Let Them Eat Cake
Tom Jennings was all riled up. Against his doctor’s advice, he continued to watch the news, search for news, and read the newspaper. His blood pressure spiked at each sitting. News! The doctor had also told him to lose weight, cut down on fatty food, and to exercise. Until then, as long as the national news was so confrontational, so divisive, he should just read a good nonpolitical book or listen to elevator music.
As usual, Tom did what he wanted—selective listening. But today, his wife, Jesse, had been surprised to see him disappearing down their back-country road. Destination: newspaper tube. Rather than drive his monster truck, Tom and his neighbor’s dog, Bouncy, walked together.
Well, that really wasn’t true. The little Shih Tzu, in constant motion, was always in a hurry, ahead, looking back, urging Tom on during the half mile walk.
Once Tom held the newspaper, he was like an alcoholic in a bar during happy hour. He opened the skinny tabloid and read the local headlines like a news junkie off his meds.
The Cottonwood County Commissioners were considering cutting overtime pay for deputy sheriffs!
Tom flashed back to his early years in law enforcement when he worked in the hell hole they called the county lockup.
The jail was stifling. In mid-spring it was already hot. There were no windows to open, just steel walls guarding ancient stale air. Vents, designed for climate control, instead funneled water and sewage out of flooded cells from their deliberately backed-up toilets. And the buzzers, bells, pounding, and yelling were enough to wish deafness from the hearing.
Tom picked up his phone, said, “Call Cottonwood County Commission,” and waited. After being greeted he left a message requesting a return call.
He turned quickly to his only social media: Facebook. There he found a post about the controversial county meeting that had been held the previous day.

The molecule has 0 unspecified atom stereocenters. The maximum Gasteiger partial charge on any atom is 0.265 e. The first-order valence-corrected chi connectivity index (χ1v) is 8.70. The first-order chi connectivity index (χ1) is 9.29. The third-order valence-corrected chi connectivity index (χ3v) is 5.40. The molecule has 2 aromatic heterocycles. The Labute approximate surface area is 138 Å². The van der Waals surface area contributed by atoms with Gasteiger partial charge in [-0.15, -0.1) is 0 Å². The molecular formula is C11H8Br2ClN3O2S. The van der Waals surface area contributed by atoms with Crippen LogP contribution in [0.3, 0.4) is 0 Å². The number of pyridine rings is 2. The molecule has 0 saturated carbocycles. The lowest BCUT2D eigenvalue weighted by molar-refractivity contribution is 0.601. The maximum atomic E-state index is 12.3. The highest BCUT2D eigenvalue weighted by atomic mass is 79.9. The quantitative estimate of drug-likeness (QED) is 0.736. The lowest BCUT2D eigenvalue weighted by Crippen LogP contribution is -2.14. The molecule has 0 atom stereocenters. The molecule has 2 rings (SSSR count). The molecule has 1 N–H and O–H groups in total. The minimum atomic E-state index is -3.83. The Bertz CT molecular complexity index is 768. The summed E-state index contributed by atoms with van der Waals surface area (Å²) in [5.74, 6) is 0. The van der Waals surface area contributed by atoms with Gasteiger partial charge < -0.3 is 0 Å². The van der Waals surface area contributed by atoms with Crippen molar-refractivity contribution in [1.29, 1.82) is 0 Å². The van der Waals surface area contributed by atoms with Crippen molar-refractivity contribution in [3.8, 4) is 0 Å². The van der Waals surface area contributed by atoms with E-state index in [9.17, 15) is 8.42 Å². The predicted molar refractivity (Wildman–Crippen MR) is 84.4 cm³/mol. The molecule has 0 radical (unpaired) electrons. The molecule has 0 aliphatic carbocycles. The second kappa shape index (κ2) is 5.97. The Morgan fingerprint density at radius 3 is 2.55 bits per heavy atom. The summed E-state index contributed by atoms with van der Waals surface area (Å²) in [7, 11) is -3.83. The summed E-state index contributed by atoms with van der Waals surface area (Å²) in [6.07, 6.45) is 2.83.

Tom read through the comments and recognized some of the contributors as local law enforcement. All the posts were supportive of the deputies with harsh comments about the county commissioners wasting time trying to fix something that wasn’t broken.
One was from a career Cottonwood County cop who said it seemed like there was always one commissioner trying to take something from the Sheriff’s Office. He continued: “We can’t just tell people, ‘sorry my shift is over. I’ll be back tomorrow or two days from now to help you with whatever you need.’”
Another person said: “Why doesn’t the commission concentrate on bigger issues? Trying to trim a budget that is already under budget should be the last thing on a very long list. Overtime for sheriff’s officers should continue for time worked after 80 hours in a pay period.”
Tom added his own thread: “If employees got paid for all the extra work they do, because they are dedicated, then there would be no need to have this conversation.”
He continued: “Safety isn’t important until it’s important. If officers have to be more concerned about leaving a crime scene than solving the crime, we’re all in deep dodo.”
A minute later, after reading additional comments, Jennings found himself typing on his keyboard about a department under attack: “Excellent people, potential hires, and newly hired, should have benefits that are not below average. Don’t punish the officers for choosing a career that helps people. If you want to attract below average officers, then offer them below average benefits.”